Unfortunately the Israeli military administration recently made such a decision with regards to one of these foot print sites. They have given permission to the Palestinian authority to build a garbage dump beside this archaeological and historical treasure.

I highly recommend learning more about these sites and getting out to see them if you can.
Further more If you are concerned about the protection of these and other precious archaeological sites you can write to The Coordinator of Government Activities in the Territories Unit (COGAT) at Cogatspokesman@gmail.com with your concerns about the foot print archaeological site located at Rimonim!

Meteor Shower in the Negev Desert

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With its dark skies, wide open spaces and deep valleys the Negev Desert is known as the place to go for stargazing. The desert brings two major factors to the table when it comes to dark skies;

The first factor is light pollution. The few and far between built up areas bring light pollution to a minimum.

The second and possibly the more important factor is the small amount of humidity in the air. The lack of humidity provides clearer skies. these two aspects make the Negev the optimum location for star gazing.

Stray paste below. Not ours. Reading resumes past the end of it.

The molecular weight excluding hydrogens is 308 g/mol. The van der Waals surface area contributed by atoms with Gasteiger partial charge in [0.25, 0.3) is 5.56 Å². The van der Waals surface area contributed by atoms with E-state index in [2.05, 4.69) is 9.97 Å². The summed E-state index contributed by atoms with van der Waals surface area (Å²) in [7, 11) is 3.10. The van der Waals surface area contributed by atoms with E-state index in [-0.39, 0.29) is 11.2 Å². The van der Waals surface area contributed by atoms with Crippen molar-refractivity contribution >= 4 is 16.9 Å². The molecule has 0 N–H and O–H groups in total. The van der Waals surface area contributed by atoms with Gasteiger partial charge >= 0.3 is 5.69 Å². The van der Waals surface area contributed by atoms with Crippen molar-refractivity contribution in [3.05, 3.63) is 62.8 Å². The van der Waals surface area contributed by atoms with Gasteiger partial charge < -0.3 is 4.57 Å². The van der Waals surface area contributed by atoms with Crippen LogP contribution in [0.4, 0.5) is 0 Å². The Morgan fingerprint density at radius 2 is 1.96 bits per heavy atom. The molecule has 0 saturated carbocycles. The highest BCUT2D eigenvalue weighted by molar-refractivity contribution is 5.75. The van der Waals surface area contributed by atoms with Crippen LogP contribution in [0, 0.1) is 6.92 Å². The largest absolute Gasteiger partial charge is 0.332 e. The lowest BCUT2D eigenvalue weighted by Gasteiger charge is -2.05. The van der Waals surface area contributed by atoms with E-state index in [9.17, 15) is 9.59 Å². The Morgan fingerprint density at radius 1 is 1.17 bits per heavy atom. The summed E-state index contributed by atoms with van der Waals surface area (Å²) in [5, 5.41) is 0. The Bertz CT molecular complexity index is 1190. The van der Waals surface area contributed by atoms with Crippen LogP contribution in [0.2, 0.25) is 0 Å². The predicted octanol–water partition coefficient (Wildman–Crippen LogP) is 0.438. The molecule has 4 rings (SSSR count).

Over the years, hundreds of youth groups have hiked through the valleys of the Negev at night in order to spend time stargazing.

In and around the Ramon crater there are dozens of locations which are beckoning for stargazers and photographers alike.

At Khan HaShayarot and the Ramon Crater there are guided star gazing activities and they can be organized year round.

In the clarity and darkness of the night skies in the Negev, The naked eye can see a number of planets, the milky way, and a plethora of constellations.

In order to make the star gazing experience complete I suggest looking at a moon calendar, plan to be out on a night when the moon sets early and or is not a full moon.

All of this is true on a regular night. from time to time there are meteor showers!

Every year the Perseids Meteor Shower happens over the skies of Israel.

During the shower myriads of people head to the desert in order to see the meteors in all their glory!

This year the meteor shower will be on the dates of 11,12 and 13 of august. The shower will be at its strongest on the night of the 12th.